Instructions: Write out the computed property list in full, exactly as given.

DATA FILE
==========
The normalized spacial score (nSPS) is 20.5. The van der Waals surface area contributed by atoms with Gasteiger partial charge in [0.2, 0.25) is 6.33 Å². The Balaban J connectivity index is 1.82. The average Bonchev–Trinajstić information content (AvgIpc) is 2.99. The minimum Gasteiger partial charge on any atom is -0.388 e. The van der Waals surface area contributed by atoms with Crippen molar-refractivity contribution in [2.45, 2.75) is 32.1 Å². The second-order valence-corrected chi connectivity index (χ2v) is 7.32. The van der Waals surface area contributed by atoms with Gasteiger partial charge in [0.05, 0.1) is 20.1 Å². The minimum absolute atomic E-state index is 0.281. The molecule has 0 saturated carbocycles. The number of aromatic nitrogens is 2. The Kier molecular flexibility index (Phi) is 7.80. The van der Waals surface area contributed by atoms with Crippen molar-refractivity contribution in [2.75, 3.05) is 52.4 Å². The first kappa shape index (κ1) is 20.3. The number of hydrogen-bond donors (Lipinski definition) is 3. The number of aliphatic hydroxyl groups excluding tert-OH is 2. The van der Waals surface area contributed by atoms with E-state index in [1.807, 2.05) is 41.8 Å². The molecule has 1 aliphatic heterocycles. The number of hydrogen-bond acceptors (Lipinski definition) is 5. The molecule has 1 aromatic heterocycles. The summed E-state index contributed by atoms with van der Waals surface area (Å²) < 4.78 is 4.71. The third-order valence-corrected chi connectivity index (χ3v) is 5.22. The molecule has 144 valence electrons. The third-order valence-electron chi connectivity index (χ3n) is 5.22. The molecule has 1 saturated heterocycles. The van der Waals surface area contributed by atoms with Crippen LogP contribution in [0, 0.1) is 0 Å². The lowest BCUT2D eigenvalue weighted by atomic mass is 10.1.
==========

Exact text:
The normalized spacial score (nSPS) is 20.5. The van der Waals surface area contributed by atoms with Gasteiger partial charge in [0.2, 0.25) is 6.33 Å². The Balaban J connectivity index is 1.82. The average Bonchev–Trinajstić information content (AvgIpc) is 2.99. The minimum Gasteiger partial charge on any atom is -0.388 e. The van der Waals surface area contributed by atoms with Crippen molar-refractivity contribution in [2.45, 2.75) is 32.1 Å². The second-order valence-corrected chi connectivity index (χ2v) is 7.32. The van der Waals surface area contributed by atoms with Gasteiger partial charge in [0.05, 0.1) is 20.1 Å². The minimum absolute atomic E-state index is 0.281. The molecule has 0 saturated carbocycles. The number of aromatic nitrogens is 2. The Kier molecular flexibility index (Phi) is 7.80. The van der Waals surface area contributed by atoms with Crippen molar-refractivity contribution in [2.75, 3.05) is 52.4 Å². The first kappa shape index (κ1) is 20.3. The number of hydrogen-bond donors (Lipinski definition) is 3. The number of aliphatic hydroxyl groups excluding tert-OH is 2. The van der Waals surface area contributed by atoms with E-state index in [1.807, 2.05) is 41.8 Å². The molecule has 1 aliphatic heterocycles. The number of hydrogen-bond acceptors (Lipinski definition) is 5. The molecule has 1 aromatic heterocycles. The summed E-state index contributed by atoms with van der Waals surface area (Å²) < 4.78 is 4.71. The third-order valence-corrected chi connectivity index (χ3v) is 5.22. The molecule has 144 valence electrons. The third-order valence-electron chi connectivity index (χ3n) is 5.22. The molecule has 1 saturated heterocycles. The van der Waals surface area contributed by atoms with Crippen LogP contribution in [0, 0.1) is 0 Å². The lowest BCUT2D eigenvalue weighted by atomic mass is 10.1.